The calcium sensitizer levosimendan improves human diaphragm function

Jonne Doorduin, Christer A. Sinderby, Jennifer Beck, Dick F. Stegeman, Hieronymus W.H. Van Hees, Johannes G. Van Der Hoeven, Leo M.A. Heunks*

*Corresponding author for this work

Research output: Contribution to journalArticleAcademicpeer-review


Rationale: Acquired diaphragm muscle weakness is a key feature in several chronic conditions, including chronic obstructive pulmonary disease, congestive heart failure, and difficult weaning frommechanical ventilation. No drugs are available to improve respiratorymuscle function in these patients. Recently, we have shown that the calcium sensitizer levosimendan enhances the force-generating capacity of isolated diaphragmfibers. Objectives: To investigate the effects of the calcium sensitizer levosimendan on in vivo human diaphragm function. Methods: In a double-blind, randomized, crossover design, 30 healthy subjects performed two identical inspiratory loading tasks. After the first loading task, subjects received levosimendan (40 μg/kg bolus followed by 0.1/0.2μg/kg/mincontinuous infusion) or placebo.Transdiaphragmatic pressure, diaphragm electrical activity, and their relationship (neuromechanical efficiency) were measured during loading. Magnetic phrenic nerve stimulation was performed before the first loading task and after bolus administration to assess twitch contractility. Center frequency of diaphragmelectrical activitywas evaluated to study the effects of levosimendan onmuscle fiber conduction velocity. Measurements and Main Results: The placebo group showed a 9%(P=0.01) loss of twitch contractility after loaded breathing, whereas no loss in contractility was observed in the levosimendan group. Neuromechanical efficiency of the diaphragm during loading improved by 21% (P < 0.05) in the levosimendan group. Baseline center frequency of diaphragmelectrical activity was reduced after levosimendan administration (P < 0.05). Conclusions: The calcium sensitizer levosimendan improves neuromechanical efficiency and contractile function of the human diaphragm. Our findings suggest a new therapeutic approachto improve respiratory muscle function in patients with respiratory failure.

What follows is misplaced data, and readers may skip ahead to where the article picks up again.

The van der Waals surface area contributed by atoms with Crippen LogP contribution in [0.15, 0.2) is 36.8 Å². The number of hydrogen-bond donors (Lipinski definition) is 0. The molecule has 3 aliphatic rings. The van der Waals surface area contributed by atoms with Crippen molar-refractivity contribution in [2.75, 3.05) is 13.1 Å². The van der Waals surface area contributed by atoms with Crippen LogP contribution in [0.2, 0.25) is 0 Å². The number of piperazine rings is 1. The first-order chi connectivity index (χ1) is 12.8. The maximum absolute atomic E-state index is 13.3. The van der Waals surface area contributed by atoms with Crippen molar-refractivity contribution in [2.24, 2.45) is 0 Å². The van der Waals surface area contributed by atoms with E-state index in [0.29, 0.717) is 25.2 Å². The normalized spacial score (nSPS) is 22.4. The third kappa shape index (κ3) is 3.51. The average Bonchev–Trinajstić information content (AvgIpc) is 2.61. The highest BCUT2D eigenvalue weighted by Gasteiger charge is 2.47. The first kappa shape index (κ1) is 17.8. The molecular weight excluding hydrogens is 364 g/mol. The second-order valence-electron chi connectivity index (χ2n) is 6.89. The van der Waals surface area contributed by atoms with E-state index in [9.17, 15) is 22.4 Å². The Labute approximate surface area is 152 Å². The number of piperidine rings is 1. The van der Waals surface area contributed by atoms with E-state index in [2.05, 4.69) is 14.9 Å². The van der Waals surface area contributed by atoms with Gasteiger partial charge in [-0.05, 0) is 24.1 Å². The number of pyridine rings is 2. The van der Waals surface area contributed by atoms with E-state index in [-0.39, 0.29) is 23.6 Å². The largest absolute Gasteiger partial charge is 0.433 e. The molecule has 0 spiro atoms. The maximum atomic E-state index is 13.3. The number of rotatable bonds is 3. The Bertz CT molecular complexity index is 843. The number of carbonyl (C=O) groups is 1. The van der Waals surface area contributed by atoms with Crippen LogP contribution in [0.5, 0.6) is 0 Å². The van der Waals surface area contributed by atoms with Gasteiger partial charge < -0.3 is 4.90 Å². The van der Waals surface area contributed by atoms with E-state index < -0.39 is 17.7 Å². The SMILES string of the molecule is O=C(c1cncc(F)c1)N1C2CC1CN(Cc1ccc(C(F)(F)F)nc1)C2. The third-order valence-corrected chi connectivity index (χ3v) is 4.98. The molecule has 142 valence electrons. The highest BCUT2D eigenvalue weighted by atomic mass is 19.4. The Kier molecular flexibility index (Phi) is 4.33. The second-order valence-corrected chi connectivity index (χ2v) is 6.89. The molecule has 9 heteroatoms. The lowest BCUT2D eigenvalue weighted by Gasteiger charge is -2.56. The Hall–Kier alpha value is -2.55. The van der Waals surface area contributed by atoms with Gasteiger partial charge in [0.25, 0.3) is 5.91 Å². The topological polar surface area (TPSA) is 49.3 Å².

Original languageEnglish
Pages (from-to)90-95
Number of pages6
JournalAmerican Journal of Respiratory and Critical Care Medicine
Issue number1
Publication statusPublished - 1 Jan 2012

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